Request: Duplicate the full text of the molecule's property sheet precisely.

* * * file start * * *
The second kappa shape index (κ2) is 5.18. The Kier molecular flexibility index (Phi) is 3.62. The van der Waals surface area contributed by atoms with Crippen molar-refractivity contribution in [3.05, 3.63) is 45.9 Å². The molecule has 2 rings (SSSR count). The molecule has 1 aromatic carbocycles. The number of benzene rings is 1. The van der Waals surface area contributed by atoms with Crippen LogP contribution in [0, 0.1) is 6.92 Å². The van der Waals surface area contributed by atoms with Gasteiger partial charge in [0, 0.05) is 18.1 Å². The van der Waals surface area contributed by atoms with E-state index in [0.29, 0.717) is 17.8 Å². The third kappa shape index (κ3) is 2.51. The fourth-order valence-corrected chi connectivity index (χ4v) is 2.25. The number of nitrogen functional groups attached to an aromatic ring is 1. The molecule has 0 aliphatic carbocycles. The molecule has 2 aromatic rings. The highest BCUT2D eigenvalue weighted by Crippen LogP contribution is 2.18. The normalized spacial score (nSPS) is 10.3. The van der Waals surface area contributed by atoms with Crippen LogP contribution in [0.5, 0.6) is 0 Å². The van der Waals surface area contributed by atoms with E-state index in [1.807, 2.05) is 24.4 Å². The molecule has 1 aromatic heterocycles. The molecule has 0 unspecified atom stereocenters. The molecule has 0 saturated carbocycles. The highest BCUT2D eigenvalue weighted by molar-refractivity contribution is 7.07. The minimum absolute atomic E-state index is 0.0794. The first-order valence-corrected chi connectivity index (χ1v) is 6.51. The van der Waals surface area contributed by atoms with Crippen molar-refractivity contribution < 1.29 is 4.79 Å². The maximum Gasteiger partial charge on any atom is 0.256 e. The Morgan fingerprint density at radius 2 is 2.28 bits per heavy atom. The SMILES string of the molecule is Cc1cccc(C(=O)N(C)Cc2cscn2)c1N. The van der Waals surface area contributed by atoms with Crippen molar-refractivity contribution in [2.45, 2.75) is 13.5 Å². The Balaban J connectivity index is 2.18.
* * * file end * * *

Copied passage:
The second kappa shape index (κ2) is 5.18. The Kier molecular flexibility index (Phi) is 3.62. The van der Waals surface area contributed by atoms with Crippen molar-refractivity contribution in [3.05, 3.63) is 45.9 Å². The molecule has 2 rings (SSSR count). The molecule has 1 aromatic carbocycles. The number of benzene rings is 1. The van der Waals surface area contributed by atoms with Crippen LogP contribution in [0, 0.1) is 6.92 Å². The van der Waals surface area contributed by atoms with Gasteiger partial charge in [0, 0.05) is 18.1 Å². The van der Waals surface area contributed by atoms with E-state index in [0.29, 0.717) is 17.8 Å². The third kappa shape index (κ3) is 2.51. The fourth-order valence-corrected chi connectivity index (χ4v) is 2.25. The number of nitrogen functional groups attached to an aromatic ring is 1. The molecule has 0 aliphatic carbocycles. The molecule has 2 aromatic rings. The highest BCUT2D eigenvalue weighted by Crippen LogP contribution is 2.18. The normalized spacial score (nSPS) is 10.3. The van der Waals surface area contributed by atoms with Crippen LogP contribution in [0.5, 0.6) is 0 Å². The van der Waals surface area contributed by atoms with E-state index in [1.807, 2.05) is 24.4 Å². The molecule has 1 aromatic heterocycles. The molecule has 0 unspecified atom stereocenters. The molecule has 0 saturated carbocycles. The highest BCUT2D eigenvalue weighted by molar-refractivity contribution is 7.07. The minimum absolute atomic E-state index is 0.0794. The first-order valence-corrected chi connectivity index (χ1v) is 6.51. The van der Waals surface area contributed by atoms with Crippen molar-refractivity contribution < 1.29 is 4.79 Å². The maximum Gasteiger partial charge on any atom is 0.256 e. The Morgan fingerprint density at radius 2 is 2.28 bits per heavy atom. The SMILES string of the molecule is Cc1cccc(C(=O)N(C)Cc2cscn2)c1N. The van der Waals surface area contributed by atoms with Crippen molar-refractivity contribution in [2.45, 2.75) is 13.5 Å². The Balaban J connectivity index is 2.18.